Of course the Doctor and his companions escape, and it’s here the story ought to end. This being “The Chase”, however, the TARDIS is pursued “through all eternity” by the Daleks. What follows is a series of vignettes of the TARDIS landing on the top of the Empire State Building in 1966, the deck of the doomed ship the Mary Celeste and an animatronic house of horrors. These scenes feel like half-formed ideas which couldn’t be integrated into their own feature-length stories and were instead thrown in to pad this one.

The Empire State Building scene is playful, particularly in its over-the-top depiction of an Alabaman tourist who wonders if he’s stumbled onto a movie set after he sees the TARDIS arrive out of thin air. The Doctor eventually decides to make a stand on the planet Mechanus where he and his companions face a Dalek-made duplicate of the Doctor.

“The Chase” is giant-sized, cramming in about as many strange aliens, period set pieces and caricatures of southern Americans as on TV show can take. In this story the thrill isn’t in the chase. Things only get going when the action is confined to one place.

This three-disc set boasts a number of special features, including Shearman’s reevaluation of “The Space Museum” and a remembrance of William Hartnell by his granddaughter. Two documentaries on the Daleks, including one on the merchandising boom surrounding the ridiculous but nonetheless nasty robots, are particularly fun as they explore the worlds of other Dalek-centric stories and show how pervasive these strange creatures are in British popular culture. All those toys and games and models remind us that even the best items in a collection should be taken down off the shelf once in a while.


From genre-busting electronic music to new highs in the ever-evolving R&B scene, from hip-hop and Americana to rock and pop, 2017's music scenes bestowed an embarrassment of riches upon us.

60. White Hills - Stop Mute Defeat (Thrill Jockey)

White Hills epic '80s callback Stop Mute Defeat is a determined march against encroaching imperial darkness; their eyes boring into the shadows for danger but they're aware that blinding lights can kill and distort truth. From "Overlord's" dark stomp casting nets for totalitarian warnings to "Attack Mode", which roars in with the tribal certainty that we can survive the madness if we keep our wits, the record is a true and timely win for Dave W. and Ego Sensation. Martin Bisi and the poster band's mysterious but relevant cool make a great team and deliver one of their least psych yet most mind destroying records to date. Much like the first time you heard Joy Division or early Pigface, for example, you'll experience being startled at first before becoming addicted to the band's unique microcosm of dystopia that is simultaneously corrupting and seducing your ears. - Morgan Y. Evans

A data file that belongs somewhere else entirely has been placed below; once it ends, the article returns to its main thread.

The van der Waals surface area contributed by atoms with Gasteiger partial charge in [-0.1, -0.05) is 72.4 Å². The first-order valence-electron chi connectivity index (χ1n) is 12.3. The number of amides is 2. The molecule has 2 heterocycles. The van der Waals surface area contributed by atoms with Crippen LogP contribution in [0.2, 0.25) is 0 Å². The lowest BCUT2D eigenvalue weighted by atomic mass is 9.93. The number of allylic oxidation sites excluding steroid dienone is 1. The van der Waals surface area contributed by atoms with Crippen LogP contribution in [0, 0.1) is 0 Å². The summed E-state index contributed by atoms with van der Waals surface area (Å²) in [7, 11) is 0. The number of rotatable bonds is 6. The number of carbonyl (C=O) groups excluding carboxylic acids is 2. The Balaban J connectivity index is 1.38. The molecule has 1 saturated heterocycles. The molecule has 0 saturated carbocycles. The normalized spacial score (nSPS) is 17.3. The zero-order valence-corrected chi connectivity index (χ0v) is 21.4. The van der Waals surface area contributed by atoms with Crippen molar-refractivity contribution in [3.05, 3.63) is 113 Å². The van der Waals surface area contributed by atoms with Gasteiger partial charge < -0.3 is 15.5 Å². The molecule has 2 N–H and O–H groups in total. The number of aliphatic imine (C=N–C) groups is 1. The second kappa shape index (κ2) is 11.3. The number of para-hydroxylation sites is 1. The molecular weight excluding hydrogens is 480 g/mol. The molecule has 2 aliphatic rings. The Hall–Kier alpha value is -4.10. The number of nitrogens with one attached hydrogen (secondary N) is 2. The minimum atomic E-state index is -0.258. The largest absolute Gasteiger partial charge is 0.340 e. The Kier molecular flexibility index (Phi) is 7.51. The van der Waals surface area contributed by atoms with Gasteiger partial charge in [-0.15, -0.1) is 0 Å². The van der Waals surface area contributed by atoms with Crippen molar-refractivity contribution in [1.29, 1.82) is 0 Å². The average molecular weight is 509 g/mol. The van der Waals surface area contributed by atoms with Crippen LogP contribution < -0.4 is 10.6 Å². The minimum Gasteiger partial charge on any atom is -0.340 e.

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The Best Dance Tracks of 2017

Photo: Murielle Victorine Scherre (Courtesy of Big Beat Press)

From the "shamanic techno" of Parisian duo Pouvoir Magique to Stockholm Noir's brilliant string of darkly foreboding, electro-licked singles, here are ten selections that represent some of the more intriguing dance offerings of 2017.

In June of 2016, prolific producer Diplo lambasted the world of DJ's in an interview with Billboard, stating that EDM was dying. Coincidentally enough, the article's contents went viral and made their way into Vice Media's electronic music and culture channel Thump, which closed its doors after four years this summer amid company-wide layoffs. Months earlier, electronic music giant SFX Entertainment filed bankruptcy and reemerged as Lifestyle, Inc., shunning the term "EDM".

So here we are at the end of 2017, and the internet is still a flurry with articles declaring that Electronic Dance Music is rotting from the inside out and DJ culture is dying on the vine, devoured by corporate greed. That might all well be the case, but electronic music isn't disappearing into the night without a fight as witnessed by the endless parade of emerging artists on the scene, the rise of North America's first Electro Parade in Montréal, and the inaugural Electronic Music Awards in Los Angeles this past September.

For every insipid, automaton disc jockey-producer, there are innovative minds like Anna Lunoe, Four Tet, and the Black Madonna, whose eclectic, infectious sets display impeccable taste, a wealth of knowledge, and boundless creativity. Over the past few years, many underground artists have been thrust into the mainstream spotlight and lost the je ne sais quoi that made them unique. Regardless, there will always be new musicians, producers, singers, and visionaries to replace them, those who bring something novel to the table or tip a hat to their predecessors in a way that steps beyond homage and exhilarates as it did decades before.

As electronic music continues to evolve and its endless sub-genres continue to expand, so do fickle tastes, and preferences become more and more subjective with a seemingly endless list of artists to sift through. With so much music to digest, its no wonder that many artists remain under the radar. This list hopes to remedy that injustice and celebrate tracks both indie and mainstream. From the "shamanic techno" of Parisian duo Pouvoir Magique to Stockholm Noir's brilliant string of darkly foreboding, electro-licked singles, here are ten selections that represent some of the more intriguing dance offerings of 2017.

10. Moullinex - “Work It Out (feat. Fritz Helder)”